Produce wholesalers and distributors in the Pacific Northwest say sales have been brisk, and they expect healthy activity during the 2010 summer season.

But the down economy is having its way, said Terry Luppino, vice president of Northwest Fruit & Produce Inc., Fife, Wash.

“Business is not good,” he said. “It all follows. Everything is slow, with the economy the way it is.”

There have been some concerns about the weather, however, and not just in the Pacific Northwest region.

“Adverse weather conditions and natural catastrophes throughout the Americas in growing areas throughout this year have not helped this situation,” said John Janker, merchandising manager for Charlie’s Produce, Seattle.

“We have had cold temps in Florida, cold and wet weather in Mexico, earthquakes in South America and now here in the Northwest are experiencing one of the wettest spring/summers on record.”

Higher commodity prices are affecting the consumers and the retailers, Janker added.

The recession has been a factor in the produce business in recent years, some distributors say.

“Initially, I’d say business was down between 15% and 25%, depending on who you talk to, but overall, it’s on the rebound now,” said Pat Suyama, owner of Seattle-based wholesaler City Produce.

Mark Adams, owner of Seattle-based Northwest Specialty Produce, said things had been fairly smooth with his company.

“Business has been fine,” he said, adding that his company offers an array of locally grown products, including colored bell peppers, summer squash, strawberries and raspberries.

Clackamas, Ore.-based Botsford & Goodfellow Inc. also reported strong business.

“Our growing areas are doing well,” said Ron Escene, manager. “People are buying food and cooking at home, but they’re still buying produce.”

Escene said there had been some volatility in pricing, which he said was a concern.

“Markets have fluctuated a lot more than I’ve ever seen, from $5 one day to $20 next, back down the next and up to $30 the next,” he said.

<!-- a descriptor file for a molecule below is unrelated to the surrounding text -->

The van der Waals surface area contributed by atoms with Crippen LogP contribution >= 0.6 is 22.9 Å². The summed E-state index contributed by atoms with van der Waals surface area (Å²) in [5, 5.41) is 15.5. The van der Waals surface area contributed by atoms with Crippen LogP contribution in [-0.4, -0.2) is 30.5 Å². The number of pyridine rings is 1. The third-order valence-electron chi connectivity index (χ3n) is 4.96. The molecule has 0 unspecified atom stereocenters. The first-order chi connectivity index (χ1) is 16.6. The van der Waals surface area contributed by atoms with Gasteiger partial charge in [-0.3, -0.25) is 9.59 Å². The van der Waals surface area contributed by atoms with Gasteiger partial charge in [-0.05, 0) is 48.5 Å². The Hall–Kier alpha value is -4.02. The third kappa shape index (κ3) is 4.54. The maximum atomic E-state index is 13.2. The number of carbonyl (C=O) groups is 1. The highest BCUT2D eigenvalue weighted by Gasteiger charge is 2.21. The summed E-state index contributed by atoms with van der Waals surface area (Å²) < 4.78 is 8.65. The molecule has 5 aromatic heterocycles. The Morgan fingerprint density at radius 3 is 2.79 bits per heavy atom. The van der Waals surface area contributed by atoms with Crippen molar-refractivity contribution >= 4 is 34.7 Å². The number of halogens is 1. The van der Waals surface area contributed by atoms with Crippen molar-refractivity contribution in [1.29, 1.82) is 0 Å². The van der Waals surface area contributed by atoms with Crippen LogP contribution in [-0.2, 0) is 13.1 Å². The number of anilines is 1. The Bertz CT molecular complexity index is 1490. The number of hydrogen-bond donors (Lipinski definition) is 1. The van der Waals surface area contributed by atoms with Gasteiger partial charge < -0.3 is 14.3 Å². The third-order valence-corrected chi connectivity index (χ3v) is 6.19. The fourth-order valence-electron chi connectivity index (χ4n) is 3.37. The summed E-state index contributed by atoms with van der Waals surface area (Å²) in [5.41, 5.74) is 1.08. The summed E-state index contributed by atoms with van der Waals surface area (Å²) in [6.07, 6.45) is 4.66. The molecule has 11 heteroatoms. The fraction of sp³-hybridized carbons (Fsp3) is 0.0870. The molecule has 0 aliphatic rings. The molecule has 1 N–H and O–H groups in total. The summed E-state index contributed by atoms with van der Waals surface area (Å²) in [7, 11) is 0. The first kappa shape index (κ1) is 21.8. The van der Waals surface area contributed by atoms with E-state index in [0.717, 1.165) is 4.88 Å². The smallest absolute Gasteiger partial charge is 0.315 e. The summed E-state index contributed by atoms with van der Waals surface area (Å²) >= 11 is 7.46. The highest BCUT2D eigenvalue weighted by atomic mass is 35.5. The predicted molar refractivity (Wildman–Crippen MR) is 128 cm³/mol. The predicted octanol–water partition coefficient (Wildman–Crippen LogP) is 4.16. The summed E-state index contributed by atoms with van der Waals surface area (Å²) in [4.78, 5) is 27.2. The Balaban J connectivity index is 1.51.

“Nobody can keep a consistent market going. It’s like some shippers are running around with their head cut off.”

The region’s summertime market is weighted heavily toward locally grown sales, said Dale Hayton, sales manager of Valley Pride Sales, Mount Vernon, Wash.

“I’d say there’s definitely a buy local trend, which helps us in our Northwest markets, but we ship some products across the country,” he said.

“Usually, it’s quality, price or both creates business.”

Hayton said his company tries to market quality first.

“That’s what gains our market share — the quality of the pack our growers produce,” he said.

“We’re very fortunate in our corner of the world that we’ve got a very suitable climate and soil conditions for specialty colored potatoes.”

Hayton said Washington’s distinct climates — rainforest west of the Cascade Range and desert to the east, provide a much-appreciated variety in products.

“We’re very large in agriculture, and it’s a very versatile state,” he said.

“We’ve got grapes and asparagus and apples and cherries on the east side of the state, and on the west side, we have quite a few vegetable items.”

Steve Davis, produce buyer with Portland, Ore.-based Aloha Produce, said he hadn’t had any complaints about the pace of his company’s sales.

“It hasn’t been too bad. We’ve been pretty steady,” he said.

“We’ve had a little increase lately. It has picked up for us. I know it’s been rough for a lot of houses, but we seem to be holding our own. People obviously still have to eat. We’re faring OK.”

There’s no seasonal increase in business during the summer, Davis said.

“It really doesn’t fluctuate for us too much,” he said.

“We do lose some school business, but our other restaurant business picks up.”

Maureen Royal, sales representative for Bridges Produce, Portland, said her company is looking for growth in the foodservice sector.

“There’s room for growth there,” she said. “I’m seeing a more educated consumer that’s doing the buying. They have increased their knowledge of what organics is about.”